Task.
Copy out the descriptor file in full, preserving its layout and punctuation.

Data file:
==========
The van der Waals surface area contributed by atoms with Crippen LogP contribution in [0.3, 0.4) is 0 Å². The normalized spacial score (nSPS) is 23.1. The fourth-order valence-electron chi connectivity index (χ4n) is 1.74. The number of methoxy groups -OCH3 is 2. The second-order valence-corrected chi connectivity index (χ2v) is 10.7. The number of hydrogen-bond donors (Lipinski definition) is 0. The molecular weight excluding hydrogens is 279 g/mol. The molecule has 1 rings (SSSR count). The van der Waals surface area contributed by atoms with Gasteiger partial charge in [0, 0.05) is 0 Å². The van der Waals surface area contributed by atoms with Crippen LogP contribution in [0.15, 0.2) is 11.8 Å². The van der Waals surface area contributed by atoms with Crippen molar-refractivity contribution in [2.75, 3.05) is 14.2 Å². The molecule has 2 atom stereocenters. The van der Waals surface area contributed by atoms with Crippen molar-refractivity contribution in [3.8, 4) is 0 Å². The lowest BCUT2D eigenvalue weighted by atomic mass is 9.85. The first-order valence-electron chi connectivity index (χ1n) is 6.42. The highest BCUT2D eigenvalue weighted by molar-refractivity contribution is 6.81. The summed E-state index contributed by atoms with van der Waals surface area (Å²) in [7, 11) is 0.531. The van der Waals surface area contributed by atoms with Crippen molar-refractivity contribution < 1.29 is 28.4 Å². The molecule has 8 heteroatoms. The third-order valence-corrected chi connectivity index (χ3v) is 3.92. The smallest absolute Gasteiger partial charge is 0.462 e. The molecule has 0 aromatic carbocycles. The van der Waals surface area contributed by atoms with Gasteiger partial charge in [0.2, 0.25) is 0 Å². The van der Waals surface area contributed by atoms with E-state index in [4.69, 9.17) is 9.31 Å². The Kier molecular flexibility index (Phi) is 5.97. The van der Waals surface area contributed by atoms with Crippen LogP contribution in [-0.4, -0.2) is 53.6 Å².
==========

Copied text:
The van der Waals surface area contributed by atoms with Crippen LogP contribution in [0.3, 0.4) is 0 Å². The normalized spacial score (nSPS) is 23.1. The fourth-order valence-electron chi connectivity index (χ4n) is 1.74. The number of methoxy groups -OCH3 is 2. The second-order valence-corrected chi connectivity index (χ2v) is 10.7. The number of hydrogen-bond donors (Lipinski definition) is 0. The molecular weight excluding hydrogens is 279 g/mol. The molecule has 1 rings (SSSR count). The van der Waals surface area contributed by atoms with Gasteiger partial charge in [0, 0.05) is 0 Å². The van der Waals surface area contributed by atoms with Crippen LogP contribution in [0.15, 0.2) is 11.8 Å². The van der Waals surface area contributed by atoms with Crippen molar-refractivity contribution in [2.75, 3.05) is 14.2 Å². The molecule has 2 atom stereocenters. The van der Waals surface area contributed by atoms with Crippen molar-refractivity contribution in [3.8, 4) is 0 Å². The lowest BCUT2D eigenvalue weighted by atomic mass is 9.85. The first-order valence-electron chi connectivity index (χ1n) is 6.42. The highest BCUT2D eigenvalue weighted by molar-refractivity contribution is 6.81. The summed E-state index contributed by atoms with van der Waals surface area (Å²) in [7, 11) is 0.531. The van der Waals surface area contributed by atoms with Crippen molar-refractivity contribution < 1.29 is 28.4 Å². The molecule has 8 heteroatoms. The third-order valence-corrected chi connectivity index (χ3v) is 3.92. The smallest absolute Gasteiger partial charge is 0.462 e. The molecule has 0 aromatic carbocycles. The van der Waals surface area contributed by atoms with Gasteiger partial charge in [0.2, 0.25) is 0 Å². The van der Waals surface area contributed by atoms with E-state index in [4.69, 9.17) is 9.31 Å². The Kier molecular flexibility index (Phi) is 5.97. The van der Waals surface area contributed by atoms with Crippen LogP contribution in [-0.4, -0.2) is 53.6 Å².